THE British Parliament may have broken up for the holidays but the business of government goes on. This week the Treasury is expected to publish the first phase of the government's review of the balance of European Union competences which, in plain English, means what would be gained and what lost by UK withdrawal from the EU. In a leading article the Sunday Times drew attention to the need for a greater effort from government to provide objective information about the consequences of change in the UK relationship with the EU. Interestingly, the newspaper recalled the approach which the Labour government took to providing information about Britain's possible membership of the eurozone, which it described as a comprehensive official assessment of the advantages and disadvantages of joining the single currency as the kind of thing needed on the much broader EU membership issue.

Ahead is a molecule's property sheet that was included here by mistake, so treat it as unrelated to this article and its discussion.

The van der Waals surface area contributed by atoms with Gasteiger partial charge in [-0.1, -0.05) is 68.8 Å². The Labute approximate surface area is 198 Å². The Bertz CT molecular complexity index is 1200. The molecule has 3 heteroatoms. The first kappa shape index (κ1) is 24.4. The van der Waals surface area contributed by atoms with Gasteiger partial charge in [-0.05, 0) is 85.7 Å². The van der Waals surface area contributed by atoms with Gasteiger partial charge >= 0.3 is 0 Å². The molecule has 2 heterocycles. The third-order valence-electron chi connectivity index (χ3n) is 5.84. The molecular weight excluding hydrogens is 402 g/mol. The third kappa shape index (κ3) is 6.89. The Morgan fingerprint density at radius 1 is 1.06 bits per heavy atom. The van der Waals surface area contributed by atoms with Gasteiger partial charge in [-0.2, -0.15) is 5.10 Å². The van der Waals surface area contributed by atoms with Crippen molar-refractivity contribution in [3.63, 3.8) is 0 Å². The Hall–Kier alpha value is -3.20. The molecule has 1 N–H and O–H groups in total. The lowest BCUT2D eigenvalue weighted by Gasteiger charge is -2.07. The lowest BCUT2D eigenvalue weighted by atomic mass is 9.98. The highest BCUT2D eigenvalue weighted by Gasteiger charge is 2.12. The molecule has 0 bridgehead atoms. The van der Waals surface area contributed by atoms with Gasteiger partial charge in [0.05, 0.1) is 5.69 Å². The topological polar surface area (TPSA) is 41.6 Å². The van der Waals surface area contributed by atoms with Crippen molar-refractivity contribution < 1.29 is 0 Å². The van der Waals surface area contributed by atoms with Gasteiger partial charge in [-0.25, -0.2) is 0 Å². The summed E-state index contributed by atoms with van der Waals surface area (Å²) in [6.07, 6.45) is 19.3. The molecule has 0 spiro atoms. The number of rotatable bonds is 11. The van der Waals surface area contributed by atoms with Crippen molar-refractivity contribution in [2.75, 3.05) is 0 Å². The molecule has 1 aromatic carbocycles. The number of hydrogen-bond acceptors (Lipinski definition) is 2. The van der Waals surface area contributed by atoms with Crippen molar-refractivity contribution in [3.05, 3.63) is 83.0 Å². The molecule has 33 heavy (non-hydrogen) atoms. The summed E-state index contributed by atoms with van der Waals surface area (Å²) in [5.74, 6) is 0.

Whether a government riddled with disagreement about its EU future can provide the kind of objective information the public needs is doubtful. Last week the Treasury's Liberal Democrat chief secretary Danny Alexander called EU membership one of the central pillars of British prosperity and security. It is doubtful whether his boss, George Osborne would put his name to words of that kind. In any case as 2015 and 2017 draw closer there is a need for such phrases to be analysed and tested in hard facts and figures.